I was gearing up to write a post about the slaughter of the Canaanites, a topic that came up in my class today. And then I finally got around to watching this Saturday Night Live video, “Djesus Uncrossed,” which several blogs I read had already shared:
I could not help but connect the two, since the same themes – the use of violence, morality, Old Testament vs. New Testament, all come up in connection with this as well. And this connects up with Tony Jones’ question about progressive Christian answers to the question “Why the crucifixion?” And so what follows is my contribution to that discussion as well.
The video above should be related to the quotation from Brian McLaren I shared yesterday, since the “revenge of Jesus” scenario in the video is in fact the very one McLaren was talking about, just pushed different distances into the future. And so, while some may find the video offensive, it actually gets at a very serious question – and in fact, those who find it offensive may feel that way precisely because it is exposing some problematic assumptions about Jesus and violence.
Is Jesus the crucified someone who was committed to nonviolence in the face of death in principle? Or do you think of Jesus as someone who underwent death just to be able to justify more effectively a violent retaliation against his enemies at some later point? That is certainly how Bryan Fischer sees things:
The role of humans allegedly carrying out God’s judgment through violent means is a key component in the account of the conquest in the Book of Joshua as well. One of my students mentioned in class today that Joshua essentially has the role of a divinely-appointed “hit man.” That observation ought to lead to a question about the concept of God that is presupposed. God seems not to be depicted as an all-powerful entity who can be left to take care of his own battles, annihilating the Canaanites himself so as to leave the land open for the Israelites to enter without having to wage war themselves. Some group of human beings is apparently felt to be required to bring about the punishment of the Canaanites. Or, if their involvement is not in fact essential, then that is perhaps even more disturbing, since it suggests that this is a sort of training exercise in the art of killing the disobedient, something that they are apparently to make a custom.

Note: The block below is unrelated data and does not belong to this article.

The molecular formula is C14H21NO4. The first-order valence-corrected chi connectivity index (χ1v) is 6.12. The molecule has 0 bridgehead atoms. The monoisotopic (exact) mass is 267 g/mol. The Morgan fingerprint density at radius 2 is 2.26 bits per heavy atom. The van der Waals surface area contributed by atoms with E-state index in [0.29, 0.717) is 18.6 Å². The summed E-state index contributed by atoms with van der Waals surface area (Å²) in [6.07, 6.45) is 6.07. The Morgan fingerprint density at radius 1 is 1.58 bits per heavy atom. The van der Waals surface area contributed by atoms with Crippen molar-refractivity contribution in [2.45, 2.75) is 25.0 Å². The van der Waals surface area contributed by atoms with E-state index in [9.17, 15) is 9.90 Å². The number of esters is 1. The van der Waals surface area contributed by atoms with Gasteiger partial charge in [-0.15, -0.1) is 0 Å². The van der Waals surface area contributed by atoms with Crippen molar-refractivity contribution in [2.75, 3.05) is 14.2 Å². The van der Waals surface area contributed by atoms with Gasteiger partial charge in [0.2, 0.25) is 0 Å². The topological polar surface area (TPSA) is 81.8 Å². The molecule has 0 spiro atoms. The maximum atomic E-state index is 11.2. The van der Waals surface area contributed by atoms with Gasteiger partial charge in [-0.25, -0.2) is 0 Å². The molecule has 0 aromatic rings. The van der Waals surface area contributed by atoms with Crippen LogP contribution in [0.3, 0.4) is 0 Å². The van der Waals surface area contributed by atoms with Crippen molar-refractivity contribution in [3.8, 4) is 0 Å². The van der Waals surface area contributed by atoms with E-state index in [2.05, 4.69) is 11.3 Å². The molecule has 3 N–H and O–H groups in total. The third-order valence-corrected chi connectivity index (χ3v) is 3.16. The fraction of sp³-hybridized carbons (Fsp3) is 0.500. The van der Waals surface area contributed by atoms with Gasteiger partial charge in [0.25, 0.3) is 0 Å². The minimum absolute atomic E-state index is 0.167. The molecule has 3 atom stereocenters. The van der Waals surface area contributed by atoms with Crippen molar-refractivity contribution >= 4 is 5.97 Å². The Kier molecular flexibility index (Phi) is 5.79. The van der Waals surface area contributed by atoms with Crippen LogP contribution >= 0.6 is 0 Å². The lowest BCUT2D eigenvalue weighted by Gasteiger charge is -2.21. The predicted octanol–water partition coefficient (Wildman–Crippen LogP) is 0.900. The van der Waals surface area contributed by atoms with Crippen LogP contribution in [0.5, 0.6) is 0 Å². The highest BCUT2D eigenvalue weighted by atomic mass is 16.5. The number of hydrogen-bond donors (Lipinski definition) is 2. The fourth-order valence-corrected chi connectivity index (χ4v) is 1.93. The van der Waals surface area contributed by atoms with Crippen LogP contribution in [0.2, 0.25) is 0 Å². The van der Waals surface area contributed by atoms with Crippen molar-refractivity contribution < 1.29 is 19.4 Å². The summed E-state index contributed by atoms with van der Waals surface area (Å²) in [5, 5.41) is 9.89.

From any sort of Christian perspective, this ought to be felt to be disturbing. And it is not enough to find fast apologetics-style “answers” along the lines of “it is God’s land anyway” and “God can do whatever God wishes with sinful, disobedient humans who deserve what they get.” None of that gets at the heart of the matter, which is that most of us would find it deeply disturbing were anyone today to make the sorts of claims the Book of Joshua does, and then to wage a campaign of ethnic cleansing in the way the Israelites are there depicted as acting there. There are some books (and even some longer online resources) that really wrestle with these texts from a conservative Christian perspective, and anyone wanting to tackle the issue needs to treat the texts with that level of seriousness. Anyone who thinks that stories about mass slaughter can be justified with single-sentence or even web page length answers is, in my opinion, not treating the matter with the seriousness it is due.
In the story told in the New Testament Gospels, Jesus is not welcomed, his message is not embraced, and the kingdom he predicts does not dawn. His followers respond in various ways, including pushing his vindication into a spiritual realm, and pushing it into the not-too-distant or the undefined future, or some combination of the above. None of those attempts to make sense of what happened are inherently binding on Christians. The diversity of explanations and attempts to make sense of what happened to Jesus, and what didn’t happen in the decades that followed, leave room for us to offer our own perspectives and interpretations into the conversation.
But what does actually happen in the years and centuries following the crucifixion is also to be noted. Jesus’ message of human transformation through non-violence eventually “conquers” even Rome, whose representatives generations earlier had put him to death. That happens through a much larger number of people being willing to be true to their principles without retaliating. And so part of the message of the cross is that it is better to “fail” true to your principles than to sacrifice the principles in order to “win.” This recent cartoon from ASBO Jesus puts it well:
The message of the cross is that failure while being faithful to our moral convictions is greater than a so-called success that sacrifices them. From a Christian perspective, this sort of “failure” ought to be the only thing we consider success. And our hope should not be that eventually we’ll get to see our opponents suffer, but that eventually we’ll get to see them transformed, through love and non-violence, into friends. That is the sort of victory Christians should hope for.
What do readers think? Would you agree that “success” is faithfulness even unto death, and “victory” is seeing enemies become friends through persistence in love?
Of related interest around the blogosphere, see also David Hayward’s cartoon about holding Jesus hostage, Tony Jones’ post responding to Frank Schaeffer about progressive Christianity, Roger Olson on why he is not a conservative or fundamentalist, and Bo Sanders on liberals and progressives.